soft-drinks-2014Mexicans’ consumption of carbonated drinks per capita is the fourth highest in the world (behind Argentina, USA and Chile), with the average Mexican drinking the equivalent of 136 liters of Coca-Cola a year. Government revenues from the new tax totaled 18 billion pesos (US$1.3 billion) in 2014. The National Health Alliance, a Mexican public interest coalition, is now calling for the tax to increase to 20%, and for the abolition of tax on bottled water sold in containers of under 10 liters, to make it cheaper than sugary drinks. The Alliance is also pressuring the government to follow through on its promise to use the tax revenues raised to fund programs to prevent obesity and its associated diseases – for example, making free, clean drinking water available in schools that don’t currently have it.

In its March 2015 report on Carbonates in Mexico, Euromonitor International, reporting from an industry perspective, concludes:

(The tax) is one of the many new strategies that the Mexican government is implementing to fight the rising obesity and diabetes II rates after becoming the leading country for obese or overweight citizens globally in 2013…The most affected carbonated products are those sold in big sizes where consumers are more aware of the increased cost. Some leading brands have their stronger position among the biggest sizes of the market, and these brands have seen a greater impact in their volume sales. Amongst carbonates, Coca-Cola (de México SA de CV) holds a 68% total volume share, followed by its closest competitor Pepsi-Cola (Mexicana SA de CV), at 16% .

Carbonates is expected to keep on struggling with volume growth in Mexico due to consumers wanting healthier options, the increasing trend of having RTD teas and increasing trend of fruit-flavoured beverages instead of carbonates. Additionally, government actions have strongly impacted carbonates’ consumption.”

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Video documentation of the Lacondon Indians in Chiapas

 Books and resources  Comments Off on Video documentation of the Lacondon Indians in Chiapas
Jan 162015

The Lacondon Maya are one of the most isolated and culturally conservative of Mexico’s numerous indigenous peoples. Their homeland is in the remote Lacondon Jungle in eastern Chiapas, close to the Guatemalan border. The Lacondon were the only Mayan people not conquered or converted by the Spanish during the colonial era. Until the mid-20th century they had little contact with the outside world, while maintaining a sustainable agricultural system and practising ancient Mayan customs and religion.

This short two-part video by Joel Kimmel (Part One above; Part Two below) briefly traces the history of the Lacandon back to the classic Mayan civilization. The videos document their successful, slash and burn, rotating, multicrop, subsistence agricultural lifestyle, steeped in religious ritual, and sustained over centuries in small isolated groups in the almost impenetrable Lacandon jungle.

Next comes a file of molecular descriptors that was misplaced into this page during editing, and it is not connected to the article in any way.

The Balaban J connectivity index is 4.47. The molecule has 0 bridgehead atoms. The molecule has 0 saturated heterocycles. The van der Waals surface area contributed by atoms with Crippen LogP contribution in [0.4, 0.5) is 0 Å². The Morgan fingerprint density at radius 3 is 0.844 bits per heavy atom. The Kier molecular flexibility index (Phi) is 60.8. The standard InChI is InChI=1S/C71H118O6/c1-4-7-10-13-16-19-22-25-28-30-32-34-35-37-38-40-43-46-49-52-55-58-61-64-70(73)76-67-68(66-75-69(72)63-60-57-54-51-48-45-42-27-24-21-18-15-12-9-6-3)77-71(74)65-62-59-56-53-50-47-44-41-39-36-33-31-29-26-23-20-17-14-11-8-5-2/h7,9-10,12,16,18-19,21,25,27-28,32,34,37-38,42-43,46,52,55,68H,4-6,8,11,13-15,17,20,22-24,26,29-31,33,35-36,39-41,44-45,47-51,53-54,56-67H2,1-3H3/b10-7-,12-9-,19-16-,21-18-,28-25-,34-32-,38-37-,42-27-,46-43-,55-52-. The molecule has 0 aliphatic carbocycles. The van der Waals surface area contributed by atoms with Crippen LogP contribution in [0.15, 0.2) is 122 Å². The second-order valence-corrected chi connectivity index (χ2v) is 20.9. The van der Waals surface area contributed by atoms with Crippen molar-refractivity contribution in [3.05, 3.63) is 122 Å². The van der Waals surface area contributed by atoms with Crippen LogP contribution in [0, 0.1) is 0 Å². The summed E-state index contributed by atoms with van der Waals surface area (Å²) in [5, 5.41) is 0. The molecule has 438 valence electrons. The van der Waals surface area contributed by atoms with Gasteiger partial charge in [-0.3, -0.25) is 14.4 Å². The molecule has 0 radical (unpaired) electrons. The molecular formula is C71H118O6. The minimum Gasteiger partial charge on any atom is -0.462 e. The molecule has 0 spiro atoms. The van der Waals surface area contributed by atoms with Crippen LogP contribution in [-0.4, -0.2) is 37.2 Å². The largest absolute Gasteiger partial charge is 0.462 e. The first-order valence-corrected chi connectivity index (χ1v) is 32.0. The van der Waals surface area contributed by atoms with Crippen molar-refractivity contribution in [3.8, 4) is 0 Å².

The film then looks at the more recent outside influences that resulted in the near extinction of the Lacandon by the mid 20th century. Today their population has increased again and is estimated at between 650 and 1000, living in about a dozen villages. The second video focuses on the Lacondon’s confrontation with the modern world over the past four decades. One group, the “southern” Lacandon have opted for Christianity and the trappings of modern life, whilst some in the “northern” group, centered around the village of Naja, near the Mayan ruins of Palenque, attempt to maintain the old customs and religion. The video ends with the thoughts of a former Director of Development at Na Bolom, regarding the possibility, and immense difficulty, of trying to preserve what remains of their language, cultural heritage and ecological knowledge, treasures the world can ill afford to lose.

The videos introduce speakers and photos from the internationally famous Casa Na Bolom, in San Cristóbal de la Casas, Chiapas. This scientific and cultural research institute was founded in 1951 by Danish archeologist Franz Blom and his Swiss wife, Trudy Blom, journalist, photographer and later environmental activist. They devoted their lives to documenting the cultural history of the Lacondon people and life in the Chiapas jungle and advocating for the survival of both. Following Trudy Blom’s death in 1993, the Asociación Cultural Na Bolom has continued to operate the center as a museum, research and advocacy center, and tourist hotel. It houses an archive of over 50,000 photographs, and other documentation created by scholars over the decades.

The two videos provide visual proof of the forces of modern Mexico that have threatened the existence of the Lacondon way of life – government roads opening up the jungle to loggers and other settlers, logging permits resulting in massive clearcutting of the mahogany forests , the arrival of tourism, Coca-Cola and canned foods, mainstream education and modern technology like satellite television.

Not covered in the video is the fact that a Mexican presidential order in 1971 granted 614,000 acres to the Lacandon Community, recognizing their land rights over the, by then, more numerous settlers who had been allowed to colonize the Lacandon Forest under previous governments. This, however, has brought the Lacandon into conflict with many settler-groups, creating problems which continue to the present time. (See Chiapas Conflict on Wikipedia).